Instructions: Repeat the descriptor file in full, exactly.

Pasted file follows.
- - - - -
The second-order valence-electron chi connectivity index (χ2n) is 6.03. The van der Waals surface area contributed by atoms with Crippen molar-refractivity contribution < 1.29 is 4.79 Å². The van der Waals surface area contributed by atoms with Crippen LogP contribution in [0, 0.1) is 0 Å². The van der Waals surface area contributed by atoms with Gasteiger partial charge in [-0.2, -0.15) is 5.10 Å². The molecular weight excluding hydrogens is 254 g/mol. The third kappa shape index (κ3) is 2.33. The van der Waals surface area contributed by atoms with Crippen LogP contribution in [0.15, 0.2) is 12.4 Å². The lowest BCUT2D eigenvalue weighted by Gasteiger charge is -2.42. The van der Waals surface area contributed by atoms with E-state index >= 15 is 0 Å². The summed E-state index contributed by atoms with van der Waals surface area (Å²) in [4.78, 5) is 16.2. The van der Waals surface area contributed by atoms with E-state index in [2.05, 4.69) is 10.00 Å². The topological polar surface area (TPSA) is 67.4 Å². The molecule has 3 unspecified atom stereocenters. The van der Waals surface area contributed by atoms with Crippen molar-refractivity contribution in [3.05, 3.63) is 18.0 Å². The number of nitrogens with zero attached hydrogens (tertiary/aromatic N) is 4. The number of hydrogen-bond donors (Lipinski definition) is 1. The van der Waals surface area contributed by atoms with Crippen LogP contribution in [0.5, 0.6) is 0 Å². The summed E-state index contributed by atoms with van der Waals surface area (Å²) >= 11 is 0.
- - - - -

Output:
The second-order valence-electron chi connectivity index (χ2n) is 6.03. The van der Waals surface area contributed by atoms with Crippen molar-refractivity contribution < 1.29 is 4.79 Å². The van der Waals surface area contributed by atoms with Crippen LogP contribution in [0, 0.1) is 0 Å². The van der Waals surface area contributed by atoms with Gasteiger partial charge in [-0.2, -0.15) is 5.10 Å². The molecular weight excluding hydrogens is 254 g/mol. The third kappa shape index (κ3) is 2.33. The van der Waals surface area contributed by atoms with Crippen LogP contribution in [0.15, 0.2) is 12.4 Å². The lowest BCUT2D eigenvalue weighted by Gasteiger charge is -2.42. The van der Waals surface area contributed by atoms with E-state index >= 15 is 0 Å². The summed E-state index contributed by atoms with van der Waals surface area (Å²) in [4.78, 5) is 16.2. The van der Waals surface area contributed by atoms with E-state index in [2.05, 4.69) is 10.00 Å². The topological polar surface area (TPSA) is 67.4 Å². The molecule has 3 unspecified atom stereocenters. The van der Waals surface area contributed by atoms with Crippen molar-refractivity contribution in [3.05, 3.63) is 18.0 Å². The number of nitrogens with zero attached hydrogens (tertiary/aromatic N) is 4. The number of hydrogen-bond donors (Lipinski definition) is 1. The van der Waals surface area contributed by atoms with Crippen LogP contribution in [0.5, 0.6) is 0 Å². The summed E-state index contributed by atoms with van der Waals surface area (Å²) >= 11 is 0.